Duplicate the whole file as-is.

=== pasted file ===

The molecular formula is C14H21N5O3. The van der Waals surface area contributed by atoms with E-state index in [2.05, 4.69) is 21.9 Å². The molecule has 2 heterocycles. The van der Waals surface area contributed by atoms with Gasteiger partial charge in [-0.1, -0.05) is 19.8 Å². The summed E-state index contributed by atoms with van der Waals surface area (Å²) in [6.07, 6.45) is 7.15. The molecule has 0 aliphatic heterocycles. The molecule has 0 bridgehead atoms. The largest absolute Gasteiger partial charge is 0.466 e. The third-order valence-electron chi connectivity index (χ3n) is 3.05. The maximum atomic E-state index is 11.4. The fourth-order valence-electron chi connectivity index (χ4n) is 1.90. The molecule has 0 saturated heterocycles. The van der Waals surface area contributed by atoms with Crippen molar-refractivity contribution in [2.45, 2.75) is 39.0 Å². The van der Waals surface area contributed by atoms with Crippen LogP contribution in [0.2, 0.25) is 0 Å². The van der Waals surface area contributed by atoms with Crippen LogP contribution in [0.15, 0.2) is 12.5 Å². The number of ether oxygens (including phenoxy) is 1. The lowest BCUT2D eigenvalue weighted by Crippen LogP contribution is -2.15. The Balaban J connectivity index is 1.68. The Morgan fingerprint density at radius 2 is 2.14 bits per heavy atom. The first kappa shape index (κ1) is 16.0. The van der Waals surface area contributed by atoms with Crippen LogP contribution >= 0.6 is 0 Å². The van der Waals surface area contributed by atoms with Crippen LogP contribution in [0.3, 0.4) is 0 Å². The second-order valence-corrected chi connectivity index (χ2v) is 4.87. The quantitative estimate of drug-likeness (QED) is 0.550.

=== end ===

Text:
The molecular formula is C14H21N5O3. The van der Waals surface area contributed by atoms with E-state index in [2.05, 4.69) is 21.9 Å². The molecule has 2 heterocycles. The van der Waals surface area contributed by atoms with Gasteiger partial charge in [-0.1, -0.05) is 19.8 Å². The summed E-state index contributed by atoms with van der Waals surface area (Å²) in [6.07, 6.45) is 7.15. The molecule has 0 aliphatic heterocycles. The molecule has 0 bridgehead atoms. The largest absolute Gasteiger partial charge is 0.466 e. The third-order valence-electron chi connectivity index (χ3n) is 3.05. The maximum atomic E-state index is 11.4. The fourth-order valence-electron chi connectivity index (χ4n) is 1.90. The molecule has 0 saturated heterocycles. The van der Waals surface area contributed by atoms with Crippen molar-refractivity contribution in [2.45, 2.75) is 39.0 Å². The van der Waals surface area contributed by atoms with Crippen LogP contribution in [0.2, 0.25) is 0 Å². The van der Waals surface area contributed by atoms with Crippen LogP contribution in [0.15, 0.2) is 12.5 Å². The number of ether oxygens (including phenoxy) is 1. The lowest BCUT2D eigenvalue weighted by Crippen LogP contribution is -2.15. The Balaban J connectivity index is 1.68. The Morgan fingerprint density at radius 2 is 2.14 bits per heavy atom. The first kappa shape index (κ1) is 16.0. The van der Waals surface area contributed by atoms with Crippen LogP contribution >= 0.6 is 0 Å². The van der Waals surface area contributed by atoms with Crippen LogP contribution in [0.3, 0.4) is 0 Å². The second-order valence-corrected chi connectivity index (χ2v) is 4.87. The quantitative estimate of drug-likeness (QED) is 0.550.